We all want our kids to succeed. That's pretty much on page one of The Purely-In-Your-Head Parenting Bible. But we might be doing a serious disservice to our children by starving them of critical experiences and support they need to become creative leaders and inventors. These are the most glaring issues that could stifle their genius and make tomorrow's businesses subpar.

1. Not providing enough sensory input

Sensory experiences are any experiences that give you information about taste, sight, touch, smell or sound. Examples might be listening to music or running your hands through sand. These types of experiences affect brain development, strengthening neural pathways necessary for learning and general everyday functioning, including basics like physical balance.

Today, many kids aren't getting enough sensory input to develop properly. Parents have difficulty finding enough time to engage their kids in active sensory play due to hectic schedules, and many schools are shying away from sensory experiences in the curriculum because of equipment cost, testing pressures and logistical difficulties with cleanup. But because of how sensory information connects to brain development, a lack of sensory experiences can

  • make it harder for kids to understand and navigate through their world
  • affect how kids take in and process information later in life
  • eliminate many of the opportunities children have for creative problem solving

All of these issues decrease the odds that children will grow up prepared to think outside the box and tackle real-life issues well. Adding insult to injury, poor sensory development can translate to poor emotional regulation and relationships, too. A person with great ideas won't necessarily be able to bring them to fruition, simply because they lack appropriate social skills and, because of their lack of understanding, feel increased stress.

2. Failing to teach basic life skills

Life skills are abilities you use to take care of yourself or others from day to day. Previously, schools taught many of these skills in classes such as home economics and shop. But similar to sensory play, as academic institutions have felt increasing pressure to focus on testing and other curriculum areas, these types of courses have fallen by the wayside. Parents can't necessarily pick up the slack, as modern families often require more than one adult in the household to work. The result?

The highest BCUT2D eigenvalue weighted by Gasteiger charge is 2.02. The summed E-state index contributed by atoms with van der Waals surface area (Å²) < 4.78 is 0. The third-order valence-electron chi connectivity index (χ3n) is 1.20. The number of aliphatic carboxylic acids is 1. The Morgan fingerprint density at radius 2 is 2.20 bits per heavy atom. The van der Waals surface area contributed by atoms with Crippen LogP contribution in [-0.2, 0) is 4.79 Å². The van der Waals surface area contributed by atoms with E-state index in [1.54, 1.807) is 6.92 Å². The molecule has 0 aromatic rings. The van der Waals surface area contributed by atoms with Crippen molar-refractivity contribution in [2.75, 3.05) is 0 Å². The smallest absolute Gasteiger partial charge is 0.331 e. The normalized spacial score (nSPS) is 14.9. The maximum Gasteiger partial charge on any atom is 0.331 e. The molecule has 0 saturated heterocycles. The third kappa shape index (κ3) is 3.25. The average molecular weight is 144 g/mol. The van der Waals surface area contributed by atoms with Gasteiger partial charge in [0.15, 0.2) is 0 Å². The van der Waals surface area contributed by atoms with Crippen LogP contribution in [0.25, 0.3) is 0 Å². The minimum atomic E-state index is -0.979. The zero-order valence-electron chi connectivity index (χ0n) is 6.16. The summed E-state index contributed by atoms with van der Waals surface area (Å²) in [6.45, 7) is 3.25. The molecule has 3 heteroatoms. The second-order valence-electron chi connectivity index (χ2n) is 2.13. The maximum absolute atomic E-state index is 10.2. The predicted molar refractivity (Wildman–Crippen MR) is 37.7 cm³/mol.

• Many millennials and young adults cannot bring basic knowledge areas to the brainstorming table. Millennials are less likely than other generations, for example, to know how to repair their own homes, cook or sew. And during a time when Tesla is perfecting self-driving cars, more than half of millennials admit they aren't very confident (23.1 percent) or are clueless (36 percent) about how to change the oil in their vehicles.
  • Young adults are paying more for help, such as with frequent dining out due to the inability to cook. That leaves less money to invest in their ideas.
  • Young adults are experiencing strong feelings of anxiety that can distract from creativity. As millennial Lindsay Rowe Scala put it, "In job interviews, they're always asking, 'Where do you want to see yourself in 5 years?' And I never know how to answer that, because I'm always thinking on how to survive today and next week and what's coming up."

3. Not providing individual attention in school

Next to parents, teachers are often the people who spend the most time with kids. In this context, teachers have specialized training that enables them to spot talents and abilities that parents might not readily recognize. The trouble is, the modern classroom makes it hard for teachers to put this training to good use. For the 2011-2012 school year (the last year for which the National Center for Education Statistics has data), the average number of students per public elementary school classroom was 21.2. The average per public secondary school classroom was 26.6. With such large classrooms, teachers have little time to give individual students attention and hone in on kids' "hidden" capabilities. They thus can't easily direct students (and alert parents) to potential careers that would be both enjoyable and a good cognitive fit.

Kids need significant amounts of support if they are going to meet the high expectations we have for them. We can do better in this regard in specific areas like offering sensory experiences, teaching life skills and providing a classroom environment that lets teachers identify strengths. Change won't happen overnight, but if we work together, it can happen. For our kids, it has to happen.